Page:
A Vermont school district violated a seventh grader’s free speech rights when it forced him to cover up images of drugs and alcohol on a T-shirt ridiculing President Bush, a unanimous panel of the 2nd U.S. Circuit Court of Appeals ruled last week.

Wading into a murky area of the law, the panel, in resolving an issue of first impression in the circuit, ruled that a 1986 U.S. Supreme Court ruling allowing school authorities to ban “plainly offensive” messages was not applicable to this case.

This content has been archived. It is available through our partners, LexisNexis® and Bloomberg Law.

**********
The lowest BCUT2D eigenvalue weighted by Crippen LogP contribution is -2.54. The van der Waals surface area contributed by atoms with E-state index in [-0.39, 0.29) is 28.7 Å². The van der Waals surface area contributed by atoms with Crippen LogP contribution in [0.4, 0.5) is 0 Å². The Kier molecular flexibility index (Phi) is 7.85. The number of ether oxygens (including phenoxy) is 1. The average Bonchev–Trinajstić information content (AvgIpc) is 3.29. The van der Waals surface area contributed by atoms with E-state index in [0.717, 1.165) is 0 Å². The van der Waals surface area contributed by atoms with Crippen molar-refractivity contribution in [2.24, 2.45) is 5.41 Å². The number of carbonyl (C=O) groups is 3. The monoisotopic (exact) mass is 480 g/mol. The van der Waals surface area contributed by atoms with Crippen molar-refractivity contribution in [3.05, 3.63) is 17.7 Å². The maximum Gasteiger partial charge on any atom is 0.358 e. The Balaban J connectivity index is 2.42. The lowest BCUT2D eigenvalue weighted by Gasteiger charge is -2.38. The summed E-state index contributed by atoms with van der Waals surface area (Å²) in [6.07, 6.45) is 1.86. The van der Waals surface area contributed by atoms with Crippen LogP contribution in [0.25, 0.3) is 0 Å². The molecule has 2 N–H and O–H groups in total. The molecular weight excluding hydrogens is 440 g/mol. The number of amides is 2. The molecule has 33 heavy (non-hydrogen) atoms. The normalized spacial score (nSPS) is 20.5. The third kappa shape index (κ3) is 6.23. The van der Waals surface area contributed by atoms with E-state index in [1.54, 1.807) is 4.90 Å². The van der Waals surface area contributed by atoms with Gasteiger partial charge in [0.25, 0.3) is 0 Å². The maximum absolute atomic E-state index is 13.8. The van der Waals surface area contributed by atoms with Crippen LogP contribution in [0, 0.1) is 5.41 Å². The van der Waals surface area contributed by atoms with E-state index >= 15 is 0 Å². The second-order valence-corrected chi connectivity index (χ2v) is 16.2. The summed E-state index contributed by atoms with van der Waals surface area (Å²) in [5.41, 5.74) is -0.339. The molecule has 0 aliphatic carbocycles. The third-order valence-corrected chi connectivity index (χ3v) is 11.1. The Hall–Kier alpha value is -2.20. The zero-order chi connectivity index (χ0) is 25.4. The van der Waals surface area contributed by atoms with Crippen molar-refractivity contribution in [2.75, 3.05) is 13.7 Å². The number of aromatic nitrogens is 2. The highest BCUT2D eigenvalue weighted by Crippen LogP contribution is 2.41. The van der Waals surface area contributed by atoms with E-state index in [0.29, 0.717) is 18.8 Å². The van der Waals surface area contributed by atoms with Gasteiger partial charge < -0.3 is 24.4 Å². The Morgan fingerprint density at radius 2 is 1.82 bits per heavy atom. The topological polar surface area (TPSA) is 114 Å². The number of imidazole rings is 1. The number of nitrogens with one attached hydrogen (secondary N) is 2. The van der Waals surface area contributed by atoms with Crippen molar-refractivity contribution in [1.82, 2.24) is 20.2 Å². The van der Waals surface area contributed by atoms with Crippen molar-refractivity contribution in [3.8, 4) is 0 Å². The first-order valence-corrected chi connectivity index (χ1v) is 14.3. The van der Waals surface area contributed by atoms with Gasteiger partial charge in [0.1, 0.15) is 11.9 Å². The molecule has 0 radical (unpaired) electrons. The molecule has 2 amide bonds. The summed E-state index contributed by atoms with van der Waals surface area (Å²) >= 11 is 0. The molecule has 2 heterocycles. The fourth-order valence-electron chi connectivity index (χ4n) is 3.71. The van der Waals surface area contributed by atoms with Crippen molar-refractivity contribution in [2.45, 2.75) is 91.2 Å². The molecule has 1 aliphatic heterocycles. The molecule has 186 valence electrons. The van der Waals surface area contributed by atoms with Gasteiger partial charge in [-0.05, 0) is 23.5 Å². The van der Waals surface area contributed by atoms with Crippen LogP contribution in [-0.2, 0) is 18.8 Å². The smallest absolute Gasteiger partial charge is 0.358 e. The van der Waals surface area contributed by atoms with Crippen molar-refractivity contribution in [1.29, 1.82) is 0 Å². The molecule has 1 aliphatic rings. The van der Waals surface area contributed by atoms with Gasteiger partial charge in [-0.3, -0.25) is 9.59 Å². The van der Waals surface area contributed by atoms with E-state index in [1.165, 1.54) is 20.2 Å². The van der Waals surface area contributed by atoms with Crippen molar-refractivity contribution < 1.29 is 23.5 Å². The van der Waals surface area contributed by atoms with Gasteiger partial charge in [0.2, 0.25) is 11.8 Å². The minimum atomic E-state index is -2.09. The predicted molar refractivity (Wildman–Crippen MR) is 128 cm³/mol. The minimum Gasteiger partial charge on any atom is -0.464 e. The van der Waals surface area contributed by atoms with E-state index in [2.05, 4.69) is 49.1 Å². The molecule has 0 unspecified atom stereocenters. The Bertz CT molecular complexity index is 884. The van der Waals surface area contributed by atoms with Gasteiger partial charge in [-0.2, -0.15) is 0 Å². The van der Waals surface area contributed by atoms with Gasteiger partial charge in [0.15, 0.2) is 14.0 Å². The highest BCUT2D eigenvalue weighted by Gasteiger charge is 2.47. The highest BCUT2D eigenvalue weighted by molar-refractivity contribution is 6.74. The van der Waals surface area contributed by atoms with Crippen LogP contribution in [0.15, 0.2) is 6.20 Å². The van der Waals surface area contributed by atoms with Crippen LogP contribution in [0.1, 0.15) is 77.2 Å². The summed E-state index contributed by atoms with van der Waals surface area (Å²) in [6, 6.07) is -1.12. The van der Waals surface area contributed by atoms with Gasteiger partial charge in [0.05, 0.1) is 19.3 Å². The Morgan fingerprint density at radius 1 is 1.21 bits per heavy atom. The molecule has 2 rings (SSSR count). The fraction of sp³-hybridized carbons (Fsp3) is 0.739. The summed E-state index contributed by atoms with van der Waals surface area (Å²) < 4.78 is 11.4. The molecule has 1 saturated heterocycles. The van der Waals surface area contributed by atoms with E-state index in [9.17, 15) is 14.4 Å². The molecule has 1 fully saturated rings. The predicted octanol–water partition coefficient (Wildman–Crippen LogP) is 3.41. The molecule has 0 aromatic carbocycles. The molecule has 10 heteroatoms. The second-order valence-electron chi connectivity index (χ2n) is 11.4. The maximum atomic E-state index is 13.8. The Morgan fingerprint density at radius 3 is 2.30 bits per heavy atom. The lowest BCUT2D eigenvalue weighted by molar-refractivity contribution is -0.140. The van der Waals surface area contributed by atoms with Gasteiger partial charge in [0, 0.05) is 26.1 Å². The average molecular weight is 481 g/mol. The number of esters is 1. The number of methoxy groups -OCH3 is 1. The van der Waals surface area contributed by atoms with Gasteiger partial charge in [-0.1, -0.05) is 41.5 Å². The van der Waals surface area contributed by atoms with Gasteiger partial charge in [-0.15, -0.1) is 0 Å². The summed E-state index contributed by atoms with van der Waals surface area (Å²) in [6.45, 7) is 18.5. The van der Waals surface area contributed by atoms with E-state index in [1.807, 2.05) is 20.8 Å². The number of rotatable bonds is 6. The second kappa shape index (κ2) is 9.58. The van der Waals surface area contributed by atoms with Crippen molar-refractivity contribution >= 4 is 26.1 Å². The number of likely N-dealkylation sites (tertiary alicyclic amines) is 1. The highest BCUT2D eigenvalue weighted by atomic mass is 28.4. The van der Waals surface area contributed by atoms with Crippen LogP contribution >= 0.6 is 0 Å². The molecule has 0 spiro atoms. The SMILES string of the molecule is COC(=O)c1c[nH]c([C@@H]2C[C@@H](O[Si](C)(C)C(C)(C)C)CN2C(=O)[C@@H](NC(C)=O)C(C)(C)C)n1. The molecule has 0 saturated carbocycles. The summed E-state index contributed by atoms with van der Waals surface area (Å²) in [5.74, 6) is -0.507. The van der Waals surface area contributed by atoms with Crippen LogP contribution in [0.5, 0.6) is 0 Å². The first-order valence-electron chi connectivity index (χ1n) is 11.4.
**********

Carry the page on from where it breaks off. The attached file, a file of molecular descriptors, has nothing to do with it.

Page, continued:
To view this content, please continue to their sites.

Not a Lexis Subscriber?
Subscribe Now

Not a Bloomberg Law Subscriber?
Subscribe Now

Why am I seeing this?

LexisNexis® and Bloomberg Law are third party online distributors of the broad collection of current and archived versions of ALM's legal news publications. LexisNexis® and Bloomberg Law customers are able to access and use ALM's content, including content from the National Law Journal, The American Lawyer, Legaltech News, The New York Law Journal, and Corporate Counsel, as well as other sources of legal information.

For questions call 1-877-256-2472 or contact us at [email protected]